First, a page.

This system isn’t as warm as a zipped mummy sleeping bag, after all there are inevitably going to be some air gaps but if you like to toss and turn, throw your arms in the air and generally be a fussy sleeper the Cloud 20 makes perfect sense.

Besides the wacky design the Cloud 20 sports all the usual features of a lightweight sleeping bag. It has a fill of premium quality down which is predictably warm and comfortable. The weight and pack size of the Cloud 20 are both excellent considering the -3C comfort rating, which in use feels about right, presuming you adopt the fully swaddled position.

On the underside of the sleeping bag there’s a big sleeve for sliding over your sleeping pad. I think this should be mandatory on lightweight sleeping bags, so you don’t feel like you’re sleeping on a slip n’ slide. It fits over most backpacking sleeping pads and works really well.

You can cinch the hood of the Cloud 20 down using a drawcord adjuster, the feel isn’t quite the same as the normal hood on a sleeping bag, but it’s no less comfortable and warm as a result.

The Cloud 20 makes perfect sense for wild camping in British summers, where the temperature can drop dramatically overnight. It allows you to naturally regulate your temperature and gives you more freedom as you sleep. Having said that, it isn't the best sleeping bag for the colder months where maximum heat retention for minimum weight penalty is the primary concern.

Buy Sierra Designs Cloud 20 Sleeping Bag: £334.95 at Amazon


Best winter down sleeping bag

Thermarest Questar Down, £285

Thermarest Questar

Fill: 650FP down

Comfort rating: -10C

Weight: 1.21kg

Pack size: 20 x 25cm

Shoulder width: 80cm

Foot width: 55cm

Thermarest’s Questar is an intriguing sleeping bag that ticks many boxes for lightweight winter backpacking. It comes in three temperature variants, the one on test is the winter version and has a comfort rating of -10C which is about as cold as UK winters get.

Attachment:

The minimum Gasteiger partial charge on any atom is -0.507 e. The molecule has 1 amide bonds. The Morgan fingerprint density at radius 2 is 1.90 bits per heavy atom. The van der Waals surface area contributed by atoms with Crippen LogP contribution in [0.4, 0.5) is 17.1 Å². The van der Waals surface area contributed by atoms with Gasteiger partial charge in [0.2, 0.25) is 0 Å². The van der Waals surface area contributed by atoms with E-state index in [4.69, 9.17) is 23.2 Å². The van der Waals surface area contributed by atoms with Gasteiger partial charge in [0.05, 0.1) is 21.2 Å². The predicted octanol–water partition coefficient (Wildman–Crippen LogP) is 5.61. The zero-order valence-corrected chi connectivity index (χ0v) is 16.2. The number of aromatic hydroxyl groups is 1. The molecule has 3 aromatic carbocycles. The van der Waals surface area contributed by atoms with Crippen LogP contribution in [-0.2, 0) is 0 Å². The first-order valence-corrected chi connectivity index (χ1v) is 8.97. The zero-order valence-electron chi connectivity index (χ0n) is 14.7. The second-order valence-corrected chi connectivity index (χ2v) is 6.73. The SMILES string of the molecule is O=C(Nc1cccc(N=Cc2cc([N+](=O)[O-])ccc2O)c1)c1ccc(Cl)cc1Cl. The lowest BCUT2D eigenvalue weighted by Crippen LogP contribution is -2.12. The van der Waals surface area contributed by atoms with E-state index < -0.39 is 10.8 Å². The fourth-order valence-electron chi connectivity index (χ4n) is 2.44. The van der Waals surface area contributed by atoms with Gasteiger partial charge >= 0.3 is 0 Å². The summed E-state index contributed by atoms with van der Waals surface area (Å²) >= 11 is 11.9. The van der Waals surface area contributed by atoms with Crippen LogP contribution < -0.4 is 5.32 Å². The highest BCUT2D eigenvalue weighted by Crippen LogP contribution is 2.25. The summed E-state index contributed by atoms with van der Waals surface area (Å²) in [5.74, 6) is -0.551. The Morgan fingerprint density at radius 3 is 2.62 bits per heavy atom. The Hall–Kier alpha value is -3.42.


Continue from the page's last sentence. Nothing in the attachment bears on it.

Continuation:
Insulation comes in the form of 650FP down, which isn’t the highest quality down, but the Questar still manages very respectable weight and pack size considering this. If you also consider that this is one of the most spacious sleeping bags on test the Questar gets more and more attractive.

Inside is a pleasant place to be, the material is comfortable, and the foot warmer pocket is a nice touch. The adjustable hood and plump neck baffle are particularly cosy on a cold night and zoned insulation means that no matter what your sleeping position the sleeping bag should retain warmth.

The Questar is kept in place on your sleeping mat using a pair of elasticated sleeves which hook over the mat and help you and your bag stay in place at night.

Unusually for a sleeping bag, the zip is completely snag free and smooth running thanks to an excellent design which combines a special zip and sewn in material that stops the teeth catching on the fragile material.

This is easily the best combination of weight, pack size, features and warmth making it the best winter sleeping bag on test.